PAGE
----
UC Santa Cruz Acting Chancellor George R. Blumenthal will recommend reducing UCSC's proposed potential enrollment to 19,500 when he presents the campus's 2005-2020 Long-Range Development Plan to the UC Regents later in September. Compared with the earlier suggested enrollment limit of 21,000 students, this represents a 25 percent reduction in the number of additional students the campus may enroll beyond the current limitation of 15,000.

Acting Chancellor Blumenthal says potential enrollment of 19,500 by 2020 balances academic needs with community concerns

The enrollment reduction is the result of the campus's decision to revise its originally proposed LRDP and to request the UC Regents to adopt the Environmentally Superior Alternative. This Alternative includes a reduction of nearly 900,000 gross square feet of potential new campus construction, and reduces prospective water use by 22 percent compared to the originally proposed 2005 - 2020 LRDP.

"My colleagues and I at UC Santa Cruz have listened attentively to the concerns of the Santa Cruz City Council and other members of our community, " Blumenthal said. "We are committed to achieving the goals of our academic plan by creating more world-class academic programs and by providing greater access to a UC education for future students. We will do that by balancing our academic aspirations with the needs of the community in which we live."

Blumenthal said he will urge the UC Regents to approve the reduction from 21,000 to 19,500 when the board considers UCSC's Final LRDP and Final Environmental Impact Report at its September 19-21 meeting. He also noted that the 19,500 figure represents an upper envelope to growth by 2020 rather than a commitment to grow to that number of students.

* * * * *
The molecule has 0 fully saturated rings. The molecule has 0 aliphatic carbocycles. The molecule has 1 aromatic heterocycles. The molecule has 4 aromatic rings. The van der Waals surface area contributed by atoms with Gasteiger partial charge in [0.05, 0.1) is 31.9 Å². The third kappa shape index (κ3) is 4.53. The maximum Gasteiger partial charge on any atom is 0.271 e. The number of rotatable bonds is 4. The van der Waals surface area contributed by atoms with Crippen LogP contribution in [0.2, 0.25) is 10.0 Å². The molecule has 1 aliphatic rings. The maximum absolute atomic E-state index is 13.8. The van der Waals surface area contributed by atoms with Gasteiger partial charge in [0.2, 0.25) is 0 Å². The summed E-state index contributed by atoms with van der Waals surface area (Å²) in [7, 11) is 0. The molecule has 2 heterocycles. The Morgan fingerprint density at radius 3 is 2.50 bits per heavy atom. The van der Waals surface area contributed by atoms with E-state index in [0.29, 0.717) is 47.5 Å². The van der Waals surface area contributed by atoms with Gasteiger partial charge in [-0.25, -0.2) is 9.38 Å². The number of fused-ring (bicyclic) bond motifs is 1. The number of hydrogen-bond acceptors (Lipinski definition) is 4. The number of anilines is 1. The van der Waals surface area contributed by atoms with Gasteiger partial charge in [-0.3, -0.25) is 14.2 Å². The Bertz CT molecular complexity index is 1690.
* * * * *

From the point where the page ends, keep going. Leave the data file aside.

"We believe the revised plan with a reduced enrollment figure and other changes maintains UCSC's commitment to deliver an excellent, yet accessible, education to California's next generation of students," Blumenthal said. "We also believe this new lower number demonstrates our desire to be responsive to concerns about the impact of growth raised during the Long-Range Development Plan process."

The Long-Range Development Plan is a land-use plan that enables the university as well as the city and county to strategically prepare for the campus's development over a 15-year period. Thoughtful planning, done in conjunction with a carefully conceived academic blueprint, enables the campus to anticipate needs, build infrastructure, and assimilate the necessary resources in an orderly program of growth, the chancellor noted.

Within the University of California system, Long-Range Development Plans are prepared to support the academic goals of individual campuses. They also take into account projected statewide enrollment demand. Much like municipal General Plans, LRDP's define a building program and a land-use map that serve as a planning framework for possible future growth.

LRDPs are not implementation plans, noted campus architect Frank Zwart, UCSC's associate vice chancellor for physical planning and construction. "The LRDP serves as a general blueprint for growth, when growth becomes necessary, " noted Zwart. "The adoption by the UC Regents of an LRDP is not a commitment to meeting the enrollment number, nor to specific projects, construction schedules, or funding priorities,"

The campus initiated its LRDP planning process in 2003. Academic planning was the primary motivation behind UCSC's updated LRDP. Consideration of academic goals informed the work of the campus's Strategic Futures Committee, a faculty-led group charged with identifying the range of academic and research programs that may emerge in UCSC's future. The committee had initially suggested that an enrollment of 25,000 at the end of the 15-year planning period would best respond to "state demographic demand and campus program aspirations." In its final report, issued in June 2004, the committee recommended the 21,000-student scenario, saying it represented a "commitment to a growth rate that is responsive, responsible, and strategic; is consistent with an emphasis on quality and with campus values-including the campus's desire to work with the Santa Cruz community to seek practical solutions to the inevitable challenges of change and growth."

The Final LRDP and Final EIR that will be presented to the Board of Regents will be posted online by late afternoon on Wednesday, September 6. The URL will be: lrdp.ucsc.edu.

Both documents also will be delivered on Wednesday afternoon to the downtown branch of the Santa Cruz Library and to UCSC's McHenry and Science & Engineering libraries). In addition, a printout or a copy of a CD may be purchased from Santa Cruz Fed-Ex Kinko's on Laurel Street in downtown Santa Cruz or on campus at XpressIt!, located next to the Bay Tree Bookstore.